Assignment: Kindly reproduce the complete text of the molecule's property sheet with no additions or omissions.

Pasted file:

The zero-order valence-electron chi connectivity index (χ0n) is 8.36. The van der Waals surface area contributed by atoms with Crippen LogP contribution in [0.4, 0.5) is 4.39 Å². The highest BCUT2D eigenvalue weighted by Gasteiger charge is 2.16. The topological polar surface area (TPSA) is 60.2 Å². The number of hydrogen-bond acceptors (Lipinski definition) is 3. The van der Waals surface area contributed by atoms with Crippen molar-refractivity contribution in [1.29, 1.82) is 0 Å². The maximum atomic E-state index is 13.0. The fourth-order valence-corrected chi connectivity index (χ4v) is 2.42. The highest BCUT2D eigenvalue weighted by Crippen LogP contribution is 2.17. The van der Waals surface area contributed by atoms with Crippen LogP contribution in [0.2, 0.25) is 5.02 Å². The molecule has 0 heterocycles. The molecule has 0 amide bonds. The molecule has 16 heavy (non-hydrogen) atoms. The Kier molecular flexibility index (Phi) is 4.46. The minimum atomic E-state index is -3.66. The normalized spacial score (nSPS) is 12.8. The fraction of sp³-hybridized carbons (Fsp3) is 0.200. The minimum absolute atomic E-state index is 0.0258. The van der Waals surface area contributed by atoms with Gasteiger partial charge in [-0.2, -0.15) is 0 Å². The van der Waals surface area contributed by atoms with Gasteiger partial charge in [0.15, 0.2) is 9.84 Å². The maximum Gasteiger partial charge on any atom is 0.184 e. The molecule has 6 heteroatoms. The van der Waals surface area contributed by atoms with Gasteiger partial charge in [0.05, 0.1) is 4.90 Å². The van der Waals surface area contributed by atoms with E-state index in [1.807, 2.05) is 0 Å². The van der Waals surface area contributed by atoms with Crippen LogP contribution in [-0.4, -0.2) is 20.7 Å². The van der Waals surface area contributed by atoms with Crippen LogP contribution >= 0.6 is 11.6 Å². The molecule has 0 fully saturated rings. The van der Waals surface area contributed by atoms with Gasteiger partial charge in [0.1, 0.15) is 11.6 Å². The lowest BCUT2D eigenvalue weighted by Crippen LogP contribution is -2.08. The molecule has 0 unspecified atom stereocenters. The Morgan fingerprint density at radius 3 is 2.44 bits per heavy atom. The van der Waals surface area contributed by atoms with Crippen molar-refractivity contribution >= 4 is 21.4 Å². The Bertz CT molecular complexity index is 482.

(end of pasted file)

The zero-order valence-electron chi connectivity index (χ0n) is 8.36. The van der Waals surface area contributed by atoms with Crippen LogP contribution in [0.4, 0.5) is 4.39 Å². The highest BCUT2D eigenvalue weighted by Gasteiger charge is 2.16. The topological polar surface area (TPSA) is 60.2 Å². The number of hydrogen-bond acceptors (Lipinski definition) is 3. The van der Waals surface area contributed by atoms with Crippen molar-refractivity contribution in [1.29, 1.82) is 0 Å². The maximum atomic E-state index is 13.0. The fourth-order valence-corrected chi connectivity index (χ4v) is 2.42. The highest BCUT2D eigenvalue weighted by Crippen LogP contribution is 2.17. The van der Waals surface area contributed by atoms with Crippen LogP contribution in [0.2, 0.25) is 5.02 Å². The molecule has 0 heterocycles. The molecule has 0 amide bonds. The molecule has 16 heavy (non-hydrogen) atoms. The Kier molecular flexibility index (Phi) is 4.46. The minimum atomic E-state index is -3.66. The normalized spacial score (nSPS) is 12.8. The fraction of sp³-hybridized carbons (Fsp3) is 0.200. The minimum absolute atomic E-state index is 0.0258. The van der Waals surface area contributed by atoms with Gasteiger partial charge in [-0.2, -0.15) is 0 Å². The van der Waals surface area contributed by atoms with Gasteiger partial charge in [0.15, 0.2) is 9.84 Å². The maximum Gasteiger partial charge on any atom is 0.184 e. The molecule has 6 heteroatoms. The van der Waals surface area contributed by atoms with Gasteiger partial charge in [0.05, 0.1) is 4.90 Å². The van der Waals surface area contributed by atoms with E-state index in [1.807, 2.05) is 0 Å². The van der Waals surface area contributed by atoms with Crippen LogP contribution in [-0.4, -0.2) is 20.7 Å². The van der Waals surface area contributed by atoms with Crippen LogP contribution >= 0.6 is 11.6 Å². The molecule has 0 fully saturated rings. The van der Waals surface area contributed by atoms with Gasteiger partial charge in [0.1, 0.15) is 11.6 Å². The lowest BCUT2D eigenvalue weighted by Crippen LogP contribution is -2.08. The molecule has 0 unspecified atom stereocenters. The Morgan fingerprint density at radius 3 is 2.44 bits per heavy atom. The van der Waals surface area contributed by atoms with Crippen molar-refractivity contribution >= 4 is 21.4 Å². The Bertz CT molecular complexity index is 482.